The restitution of Romani artworks and artefacts
31 May 16.30-18.00 (Central European Time)
Please register by 30 May at https://bit.ly/3uWz7Ah
Recent struggles for racial justice and decolonization force cultural institutions, museums, and galleries all over the world to critically reflect on their past, their exhibited objects, and their present narratives. Communities whose looted artifacts were taken away from their original contexts and were displayed purely for aesthetic purposes have been building pressure, challenging representation and claiming back their own properties.
Similarly to that of other colonized communities, Romani culture has been perceived and studied as “exotic”, “oriental”, “primitive”, and “naïve art”. Romani artefacts and artworks have been “collected” by museums and galleries all over Europe. In Hungary more than four thousand artworks were acquired (and catalogued, mostly under ethnographic characteristics) by seven institutions and yet to date there is not a single permanent exhibition where Roma art could be seen or studied in an ethical way. Roma communities have no access to their own cultural heritage. Furthermore, an immense part of the existing art collections have been stored under horrific conditions and are exposed to the potential risk of serious damage.
The present panel is a joint initiative of the Romani Studies Program at Central European University, the European Roma Institute for Arts and Culture and OFF Biennale. These organizations facilitate RomaMoMa which is a platform to envision and discuss the possible forms of a Roma museum of modern and contemporary art that will expand in time and space through a series of exhibitions, discussions, and art projects. Within the framework of RomaMoma, the monumental painting titled Birth by Tamás Péli is going tobe exhibited in the Budapest History Museum, after being invisible for more than a decade. This exhibition does not only make a magnificent work visible but also raises the historical and moral responsibility of cultural institutions and governments vis-à-vis Romani cultural heritage.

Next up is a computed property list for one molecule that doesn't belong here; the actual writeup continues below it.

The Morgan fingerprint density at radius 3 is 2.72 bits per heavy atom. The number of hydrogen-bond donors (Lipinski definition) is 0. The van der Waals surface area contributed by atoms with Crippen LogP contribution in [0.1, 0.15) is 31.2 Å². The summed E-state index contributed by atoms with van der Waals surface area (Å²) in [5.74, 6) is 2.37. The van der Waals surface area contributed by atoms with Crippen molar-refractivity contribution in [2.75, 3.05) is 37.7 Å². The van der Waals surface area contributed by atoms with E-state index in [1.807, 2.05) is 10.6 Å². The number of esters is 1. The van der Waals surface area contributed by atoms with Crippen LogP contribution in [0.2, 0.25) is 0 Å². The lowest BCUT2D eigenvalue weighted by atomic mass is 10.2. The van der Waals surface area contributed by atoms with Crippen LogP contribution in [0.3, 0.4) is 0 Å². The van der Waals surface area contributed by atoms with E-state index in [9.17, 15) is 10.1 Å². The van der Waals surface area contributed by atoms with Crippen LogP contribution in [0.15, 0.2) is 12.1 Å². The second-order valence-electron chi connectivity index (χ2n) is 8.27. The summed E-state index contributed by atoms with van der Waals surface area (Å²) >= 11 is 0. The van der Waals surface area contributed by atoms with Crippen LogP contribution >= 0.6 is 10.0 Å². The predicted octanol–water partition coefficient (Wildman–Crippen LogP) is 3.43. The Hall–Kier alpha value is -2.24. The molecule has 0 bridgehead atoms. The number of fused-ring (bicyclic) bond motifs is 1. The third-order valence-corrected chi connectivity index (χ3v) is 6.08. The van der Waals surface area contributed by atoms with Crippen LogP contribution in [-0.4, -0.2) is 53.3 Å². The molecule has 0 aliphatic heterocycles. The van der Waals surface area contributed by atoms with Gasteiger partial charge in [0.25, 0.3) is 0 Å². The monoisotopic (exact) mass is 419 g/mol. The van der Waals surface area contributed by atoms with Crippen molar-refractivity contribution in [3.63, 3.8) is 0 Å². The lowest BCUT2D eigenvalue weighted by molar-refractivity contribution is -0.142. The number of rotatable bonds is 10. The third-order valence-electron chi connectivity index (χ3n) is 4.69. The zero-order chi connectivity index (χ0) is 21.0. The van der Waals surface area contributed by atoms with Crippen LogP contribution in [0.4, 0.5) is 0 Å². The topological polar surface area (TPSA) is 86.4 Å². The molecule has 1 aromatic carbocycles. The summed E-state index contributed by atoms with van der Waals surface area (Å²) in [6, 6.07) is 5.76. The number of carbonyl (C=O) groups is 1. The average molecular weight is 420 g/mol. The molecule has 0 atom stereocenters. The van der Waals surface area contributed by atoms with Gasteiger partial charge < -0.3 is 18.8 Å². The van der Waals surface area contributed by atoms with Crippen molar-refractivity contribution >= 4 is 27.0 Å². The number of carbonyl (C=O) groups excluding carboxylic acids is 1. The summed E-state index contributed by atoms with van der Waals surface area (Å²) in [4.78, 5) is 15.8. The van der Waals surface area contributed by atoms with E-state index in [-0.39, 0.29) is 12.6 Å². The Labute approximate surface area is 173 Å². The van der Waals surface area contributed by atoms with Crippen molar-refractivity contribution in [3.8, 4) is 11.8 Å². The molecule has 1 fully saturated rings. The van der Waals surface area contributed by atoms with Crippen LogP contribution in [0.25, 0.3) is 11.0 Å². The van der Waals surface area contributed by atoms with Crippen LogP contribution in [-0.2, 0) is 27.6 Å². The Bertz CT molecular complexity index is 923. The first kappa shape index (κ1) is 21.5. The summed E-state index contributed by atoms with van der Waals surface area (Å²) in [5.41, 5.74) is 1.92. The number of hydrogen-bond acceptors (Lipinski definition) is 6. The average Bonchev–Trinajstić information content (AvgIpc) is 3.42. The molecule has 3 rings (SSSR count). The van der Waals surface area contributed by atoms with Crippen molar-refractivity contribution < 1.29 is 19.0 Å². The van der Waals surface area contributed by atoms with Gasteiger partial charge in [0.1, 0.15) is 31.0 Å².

- What kind of Romani artefacts and artworks should be exhibited and for whom?
- How could various institutions exhibit Romani artefacts and artworks in an ethical way?
- What principles should be respected when reassessing collections containing Romani items?
- How should exhibitions address stereotypical representations of Romani culture and the dilemmas of self-representation?
- Angela Kocze (Chair of the Romani Studies Program at CEU
- Anna Mirga-Kruszelnicka (Deputy Director of the European Roma Institute for Arts and Culture)
- Hajnalka Somogyi (Founder and Cocurator of OFF-Biennale Budapest
- Daniel Baker (Visual artist),
- Nanette Snoep (Director of the Ethnographic Museum of Cologne),
- Maria Lind (Director of Tensta konsthall, Stockholm),
- Anna Szasz (Curator of the RomaMoMa project of Off-Biennale Budapest)
The panel takes place within the framework of the Critical Approaches to Romani Studies Conference. See further details at https://www.facebook.com/events/209849404286465
The panel is going to be livestreamed on the Facebook page of the Romani Studies Program at CEU https://www.facebook.com/CEURomaniStudiesProgram
Cover image: Birth by Tamas Peli created in 1983, exhibited in 2021 within the framework of the RomaMoMa project of OFF-Biennale Budapest. Photo credit: Ákos Keppel/BTM.